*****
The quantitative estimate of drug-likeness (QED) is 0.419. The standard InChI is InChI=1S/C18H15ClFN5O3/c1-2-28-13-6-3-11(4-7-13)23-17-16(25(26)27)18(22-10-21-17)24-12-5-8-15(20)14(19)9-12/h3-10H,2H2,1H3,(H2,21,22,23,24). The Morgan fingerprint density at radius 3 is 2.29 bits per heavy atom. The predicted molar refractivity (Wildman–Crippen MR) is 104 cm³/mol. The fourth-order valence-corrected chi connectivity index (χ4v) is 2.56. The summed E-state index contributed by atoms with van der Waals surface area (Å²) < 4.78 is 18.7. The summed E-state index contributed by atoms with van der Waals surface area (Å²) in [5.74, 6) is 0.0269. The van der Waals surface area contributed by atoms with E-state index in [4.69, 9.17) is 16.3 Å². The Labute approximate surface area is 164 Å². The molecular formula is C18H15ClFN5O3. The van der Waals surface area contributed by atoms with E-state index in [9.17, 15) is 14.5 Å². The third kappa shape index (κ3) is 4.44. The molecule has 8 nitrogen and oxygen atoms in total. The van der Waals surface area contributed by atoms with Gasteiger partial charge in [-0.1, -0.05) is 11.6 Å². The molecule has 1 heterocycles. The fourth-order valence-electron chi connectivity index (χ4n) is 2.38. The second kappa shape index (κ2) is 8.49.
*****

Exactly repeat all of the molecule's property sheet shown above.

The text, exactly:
The quantitative estimate of drug-likeness (QED) is 0.419. The standard InChI is InChI=1S/C18H15ClFN5O3/c1-2-28-13-6-3-11(4-7-13)23-17-16(25(26)27)18(22-10-21-17)24-12-5-8-15(20)14(19)9-12/h3-10H,2H2,1H3,(H2,21,22,23,24). The Morgan fingerprint density at radius 3 is 2.29 bits per heavy atom. The predicted molar refractivity (Wildman–Crippen MR) is 104 cm³/mol. The fourth-order valence-corrected chi connectivity index (χ4v) is 2.56. The summed E-state index contributed by atoms with van der Waals surface area (Å²) < 4.78 is 18.7. The summed E-state index contributed by atoms with van der Waals surface area (Å²) in [5.74, 6) is 0.0269. The van der Waals surface area contributed by atoms with E-state index in [4.69, 9.17) is 16.3 Å². The Labute approximate surface area is 164 Å². The molecular formula is C18H15ClFN5O3. The van der Waals surface area contributed by atoms with E-state index in [9.17, 15) is 14.5 Å². The third kappa shape index (κ3) is 4.44. The molecule has 8 nitrogen and oxygen atoms in total. The van der Waals surface area contributed by atoms with Gasteiger partial charge in [-0.1, -0.05) is 11.6 Å². The molecule has 1 heterocycles. The fourth-order valence-electron chi connectivity index (χ4n) is 2.38. The second kappa shape index (κ2) is 8.49.